Earlier in the year you may remember we were working on some laboratory furniture for Coventry University? This was phase 1 of the project for Coventry Uni through Deeley Construction, phase 2 was equally as interesting as phase 1, this part of the order was for some bespoke lockers and 2 solid Ash curved screens. Neither of these are particularly new to us as we have experience in both items but it was still a nice job to be a part of.
We’ll start with the screens as these were the first pieces we tackled. Dexter is the joinery man so he was given the job and he ran with it, I don’t think I can remember him being so quiet, he clearly enjoyed it. Part of the contract was to produce templates for the openings to be formed in the wall. Dexter machined these out from a set out I produced on the computer, before he started we got our heads together and plotted it on the board and using a router on a spinning jig (a large and more dangerous form of a compass you use to drawer circles) he formed the shape. This gave him the jig/template to form the frame, using this template he made a bigger template which was taken to site for the builders to from the aperture.
To make a curved window or door frame you first need a shape, once you have the shape you then make jigs which you will use to mark out, cut out and finish your timber with. It’s incredibly important to get these right as they are essentially the foundation. Dexter produced his jigs and marked out his timber and cut the shapes out on the bandsaw. Using a bearing fitted to the spindle moulder and with the help of Charlie he machined the various shapes to his jigs.
The next step is the fitting, when machining the shapes you purposefully leave them long. There are two reasons for this, one is for run on and run off when machining, when forming curved pieces there is an element of cutting and machining against the grain and timber is at its weakest there, so you may be machining carefully and slowly, then BANG the end flies off at the speed of a bullet! (slight exaggeration but I did dent the back of the van from a projectile piece of wood once – right in front of John, who had just paid to have all the dents taken out of it and have it re-sprayed. Sorry Dad…….) anyway….. if you leave some on the end for this to happen, you’re going to be OK, the second reason is for fitting. The process requires you to work using your set out to lay each piece in place and cut the ends to meet the ends of the other pieces in a neat and symmetrical way, which when glued and sometimes screwed or doweled together will hold the required shape.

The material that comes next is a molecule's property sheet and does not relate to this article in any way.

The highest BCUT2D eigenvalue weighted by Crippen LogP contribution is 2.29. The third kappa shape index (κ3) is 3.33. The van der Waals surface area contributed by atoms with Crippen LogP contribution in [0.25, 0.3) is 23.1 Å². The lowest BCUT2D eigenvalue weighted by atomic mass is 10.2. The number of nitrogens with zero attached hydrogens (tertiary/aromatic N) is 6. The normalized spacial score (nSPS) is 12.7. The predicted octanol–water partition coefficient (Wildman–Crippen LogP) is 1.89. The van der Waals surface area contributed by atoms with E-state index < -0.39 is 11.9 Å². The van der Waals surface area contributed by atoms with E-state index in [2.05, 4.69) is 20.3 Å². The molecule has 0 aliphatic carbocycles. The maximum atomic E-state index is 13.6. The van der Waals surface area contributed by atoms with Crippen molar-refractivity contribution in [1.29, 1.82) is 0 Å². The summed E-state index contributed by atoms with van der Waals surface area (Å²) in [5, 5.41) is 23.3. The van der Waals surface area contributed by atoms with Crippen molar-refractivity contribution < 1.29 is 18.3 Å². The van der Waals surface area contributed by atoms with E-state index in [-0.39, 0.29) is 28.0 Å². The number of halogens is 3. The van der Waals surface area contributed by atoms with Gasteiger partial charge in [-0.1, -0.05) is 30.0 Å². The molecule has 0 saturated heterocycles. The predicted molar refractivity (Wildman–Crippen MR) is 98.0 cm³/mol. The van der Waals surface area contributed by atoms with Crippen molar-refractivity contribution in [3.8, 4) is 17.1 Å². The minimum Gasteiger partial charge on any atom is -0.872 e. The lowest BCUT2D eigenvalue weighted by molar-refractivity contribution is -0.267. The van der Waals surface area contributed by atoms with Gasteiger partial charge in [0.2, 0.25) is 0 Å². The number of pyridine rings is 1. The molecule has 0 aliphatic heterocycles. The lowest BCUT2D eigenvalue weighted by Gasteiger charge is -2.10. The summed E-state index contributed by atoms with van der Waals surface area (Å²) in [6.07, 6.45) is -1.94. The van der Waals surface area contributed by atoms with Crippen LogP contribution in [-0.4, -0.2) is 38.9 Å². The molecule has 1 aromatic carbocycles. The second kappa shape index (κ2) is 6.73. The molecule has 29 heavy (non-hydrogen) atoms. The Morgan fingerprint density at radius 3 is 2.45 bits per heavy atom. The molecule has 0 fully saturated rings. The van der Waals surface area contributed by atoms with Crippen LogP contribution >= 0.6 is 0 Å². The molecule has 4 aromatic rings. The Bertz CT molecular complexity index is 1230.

Unfortunately you cant just glue the ends together and expect it to stay together, you have to fit and fix it all together in layers so it holds its shape. Using his template and the method above Dexter cut each piece to fit and then clamped it all together on the jig to ensure it stayed true to the desired shape. Once cured he sanded the frame up, beaded it (a very similar process to that detailed above) and lacquered it. A template was also produced for glass which he delivered to the glass supplier who would cut it out using a water jet machine.
The site manager gave me a call to say they were ready to receive the frames, so Dexter and I took a drive over and fitted them into the apertures. They fit perfectly, producing the template really payed off. We fixed the frames and left the builders to plaster up to the frames, we would return in a couple of weeks to fit the glass.
We had a mammoth task to deliver everything to the second floor (more on this in part two) so in the grand scheme of things a couple of pieces of glass weren’t too much of an issue. Arriving to site we saw that the plasterers on site had done a cracking job forming a curve from plasterboard and skimming up to the frame. The moment of truth, would the glass fit? Was the template correct? Had the glass company cut it correctly?
Every so often we get to do some specialist joinery and we love it. let me know what you think of the finish and design!
Have a great weekend!